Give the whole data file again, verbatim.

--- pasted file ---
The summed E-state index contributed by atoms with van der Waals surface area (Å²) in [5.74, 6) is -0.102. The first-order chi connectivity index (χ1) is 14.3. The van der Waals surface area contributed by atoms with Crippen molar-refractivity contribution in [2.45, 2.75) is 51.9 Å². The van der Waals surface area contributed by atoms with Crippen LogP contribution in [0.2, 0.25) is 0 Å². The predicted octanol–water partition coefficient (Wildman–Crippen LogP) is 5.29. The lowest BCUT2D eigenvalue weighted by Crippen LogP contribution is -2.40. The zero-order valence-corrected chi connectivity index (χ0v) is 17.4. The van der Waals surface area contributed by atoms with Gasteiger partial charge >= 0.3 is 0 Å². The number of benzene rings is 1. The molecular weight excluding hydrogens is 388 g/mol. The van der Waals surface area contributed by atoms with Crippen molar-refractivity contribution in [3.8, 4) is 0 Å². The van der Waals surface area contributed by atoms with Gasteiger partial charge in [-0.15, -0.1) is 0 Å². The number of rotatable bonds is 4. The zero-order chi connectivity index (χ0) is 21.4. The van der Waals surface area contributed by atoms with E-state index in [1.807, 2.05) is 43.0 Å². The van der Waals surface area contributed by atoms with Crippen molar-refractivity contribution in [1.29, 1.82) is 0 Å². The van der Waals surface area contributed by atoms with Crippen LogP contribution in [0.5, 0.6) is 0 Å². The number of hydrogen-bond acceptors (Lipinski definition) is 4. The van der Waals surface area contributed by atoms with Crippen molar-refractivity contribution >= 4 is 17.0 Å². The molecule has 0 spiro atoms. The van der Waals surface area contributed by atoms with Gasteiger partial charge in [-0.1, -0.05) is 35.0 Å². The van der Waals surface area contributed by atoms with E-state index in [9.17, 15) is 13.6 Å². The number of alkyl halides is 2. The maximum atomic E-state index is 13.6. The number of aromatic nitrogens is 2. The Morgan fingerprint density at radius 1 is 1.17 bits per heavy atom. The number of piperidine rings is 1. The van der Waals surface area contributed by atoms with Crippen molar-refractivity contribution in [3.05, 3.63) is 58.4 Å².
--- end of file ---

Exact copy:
The summed E-state index contributed by atoms with van der Waals surface area (Å²) in [5.74, 6) is -0.102. The first-order chi connectivity index (χ1) is 14.3. The van der Waals surface area contributed by atoms with Crippen molar-refractivity contribution in [2.45, 2.75) is 51.9 Å². The van der Waals surface area contributed by atoms with Crippen LogP contribution in [0.2, 0.25) is 0 Å². The predicted octanol–water partition coefficient (Wildman–Crippen LogP) is 5.29. The lowest BCUT2D eigenvalue weighted by Crippen LogP contribution is -2.40. The zero-order valence-corrected chi connectivity index (χ0v) is 17.4. The van der Waals surface area contributed by atoms with Gasteiger partial charge >= 0.3 is 0 Å². The number of benzene rings is 1. The molecular weight excluding hydrogens is 388 g/mol. The van der Waals surface area contributed by atoms with Crippen molar-refractivity contribution in [3.8, 4) is 0 Å². The van der Waals surface area contributed by atoms with Gasteiger partial charge in [-0.15, -0.1) is 0 Å². The number of rotatable bonds is 4. The zero-order chi connectivity index (χ0) is 21.4. The van der Waals surface area contributed by atoms with E-state index in [1.807, 2.05) is 43.0 Å². The van der Waals surface area contributed by atoms with Crippen molar-refractivity contribution in [1.29, 1.82) is 0 Å². The van der Waals surface area contributed by atoms with Crippen LogP contribution in [0.5, 0.6) is 0 Å². The number of hydrogen-bond acceptors (Lipinski definition) is 4. The van der Waals surface area contributed by atoms with Crippen molar-refractivity contribution >= 4 is 17.0 Å². The molecule has 0 spiro atoms. The van der Waals surface area contributed by atoms with Gasteiger partial charge in [-0.1, -0.05) is 35.0 Å². The van der Waals surface area contributed by atoms with E-state index in [9.17, 15) is 13.6 Å². The number of alkyl halides is 2. The maximum atomic E-state index is 13.6. The number of aromatic nitrogens is 2. The Morgan fingerprint density at radius 1 is 1.17 bits per heavy atom. The number of piperidine rings is 1. The van der Waals surface area contributed by atoms with Crippen molar-refractivity contribution in [3.05, 3.63) is 58.4 Å².